Vanessa: I was originally part of the people team. And I think, maybe spiritually, I am still part of the people team. We attend all of the people team meetings, we’re very active on the people team’s Slack channel. We are very much working very closely with them all the time because a lot of internal comms is through the lens of the people team.
So, when we’re doing more recruitment activities, we’re working with the recruiters. And when we’re working on more internal comms initiatives, it’s working with the people, partners, and the transformation team. But one of the aspects and elements that I think sits nicely between the two is things like our policies. So we’ve obviously got, what the policy is, which is great from an attraction perspective, or from an engagement perspective, but also how we communicate it, as well. So are people aware of the policies? Are they worded in a way that people understand, especially from a global team as well? Are we being really clear about what the nuances are per market? That’s where I think employer brand by position and comms work really closely together.
Navigating the Competitive FinTech Landscape
Lydia: Moove is in a very competitive space, right? It's in the FinTech industry as I understand it. So, what's your approach towards employer branding that sets the company apart from others in this space?
Vanessa: It’s very challenging. We are on a journey to become a FinTech organization. But the reality of the business today is we have a very large operations department and big country operation teams. What that means is that our competitors for talent aren’t exclusively FinTech. So, they will be for some roles. But because of the country-level operations, we also need fleet managers, security, local marketing, and lots of different roles like lawyers and accountants.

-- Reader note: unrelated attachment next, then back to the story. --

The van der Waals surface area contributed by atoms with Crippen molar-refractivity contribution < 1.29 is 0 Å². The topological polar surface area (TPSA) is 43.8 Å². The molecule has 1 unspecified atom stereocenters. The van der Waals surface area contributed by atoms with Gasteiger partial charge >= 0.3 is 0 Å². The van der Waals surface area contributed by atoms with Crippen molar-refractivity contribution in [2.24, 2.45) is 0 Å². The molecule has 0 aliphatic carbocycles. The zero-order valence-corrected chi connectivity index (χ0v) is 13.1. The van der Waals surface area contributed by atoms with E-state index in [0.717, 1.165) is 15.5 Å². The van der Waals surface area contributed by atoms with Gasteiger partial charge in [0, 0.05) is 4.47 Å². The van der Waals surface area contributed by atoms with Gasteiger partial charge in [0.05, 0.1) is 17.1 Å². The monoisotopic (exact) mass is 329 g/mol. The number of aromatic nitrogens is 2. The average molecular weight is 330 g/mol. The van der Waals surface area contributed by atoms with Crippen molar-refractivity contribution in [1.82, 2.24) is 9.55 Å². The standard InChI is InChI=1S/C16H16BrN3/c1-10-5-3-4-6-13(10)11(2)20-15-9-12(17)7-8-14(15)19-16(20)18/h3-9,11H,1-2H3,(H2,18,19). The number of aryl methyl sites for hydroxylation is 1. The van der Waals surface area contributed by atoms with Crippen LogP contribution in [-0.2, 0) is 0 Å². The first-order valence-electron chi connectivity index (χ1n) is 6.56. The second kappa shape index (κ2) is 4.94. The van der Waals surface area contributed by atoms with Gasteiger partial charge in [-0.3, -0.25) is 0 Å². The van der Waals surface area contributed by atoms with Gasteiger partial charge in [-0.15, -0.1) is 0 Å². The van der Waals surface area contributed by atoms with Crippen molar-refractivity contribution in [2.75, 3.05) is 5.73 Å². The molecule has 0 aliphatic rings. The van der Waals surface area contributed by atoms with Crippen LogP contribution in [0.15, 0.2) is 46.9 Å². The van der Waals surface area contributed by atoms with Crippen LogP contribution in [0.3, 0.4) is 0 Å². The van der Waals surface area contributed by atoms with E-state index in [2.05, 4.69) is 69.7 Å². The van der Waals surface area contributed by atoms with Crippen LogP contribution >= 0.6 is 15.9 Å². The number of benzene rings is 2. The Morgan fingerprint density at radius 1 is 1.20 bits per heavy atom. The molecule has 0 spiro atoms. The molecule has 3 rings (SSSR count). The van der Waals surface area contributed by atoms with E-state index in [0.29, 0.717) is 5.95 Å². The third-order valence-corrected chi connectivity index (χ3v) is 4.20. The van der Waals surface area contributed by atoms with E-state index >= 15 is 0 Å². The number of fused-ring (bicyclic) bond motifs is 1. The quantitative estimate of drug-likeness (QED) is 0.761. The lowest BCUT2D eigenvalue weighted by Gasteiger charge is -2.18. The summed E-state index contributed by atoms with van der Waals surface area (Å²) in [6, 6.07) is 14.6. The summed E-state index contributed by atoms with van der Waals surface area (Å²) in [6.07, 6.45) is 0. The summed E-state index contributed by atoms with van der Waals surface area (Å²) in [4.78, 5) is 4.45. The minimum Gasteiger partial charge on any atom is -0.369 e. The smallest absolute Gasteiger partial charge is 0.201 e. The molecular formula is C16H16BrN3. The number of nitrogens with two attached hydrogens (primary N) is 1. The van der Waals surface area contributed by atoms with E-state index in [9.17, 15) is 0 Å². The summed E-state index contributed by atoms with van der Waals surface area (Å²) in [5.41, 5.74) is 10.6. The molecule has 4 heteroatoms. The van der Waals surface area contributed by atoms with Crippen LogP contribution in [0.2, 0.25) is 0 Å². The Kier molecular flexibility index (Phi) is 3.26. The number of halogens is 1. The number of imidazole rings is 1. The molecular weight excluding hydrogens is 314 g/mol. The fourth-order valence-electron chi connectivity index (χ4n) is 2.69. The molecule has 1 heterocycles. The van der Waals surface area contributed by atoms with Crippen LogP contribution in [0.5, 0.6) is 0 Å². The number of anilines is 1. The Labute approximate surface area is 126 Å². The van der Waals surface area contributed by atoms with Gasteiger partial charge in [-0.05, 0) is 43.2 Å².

So while we do have to compete against FinTech, we’re also competing against a whole host of other organizations as well. Both on a global level and on a local level.
But for me, what it comes down to is impact. We are an impact-driven business. We were born out of a need to democratize access to vehicles for mobility entrepreneurs, which started in Nigeria, scaled across Sub-Saharan Africa, and now global as well.
So, the impact that we have, or are able to have on our customers is massive. Primarily, it’s about financial inclusion and sustainable job creation, we’ve created over 8000 jobs for our customers.
Lydia: Across how long was that? 8000 jobs and in terms of growth of the company?
Vanessa: That statistic was from our most recent impact report in March, but we’ll be developing beyond that. I’m sure it’s at a higher number now. The impact on those customers’ families is massive, as well. And we’re talking about sustainable job creation. So, we have the financial inclusion aspect, but we also have gender inclusion as one of our impact goals as well. We’re doing lots of work around that. We also have a focus on green energy. We have electric vehicles in our fleet. So, that’s just another way that we are developing impact as an organization.
And then the other side of the coin is the impact on your career. So, working in a scale-up startup environment is very fast-paced. But, in terms of the skills exposure, different things that you can work on are just massive, as illustrated by the fact I joined an employer brand now doing sort of internal comms as well. There’s just a massive opportunity.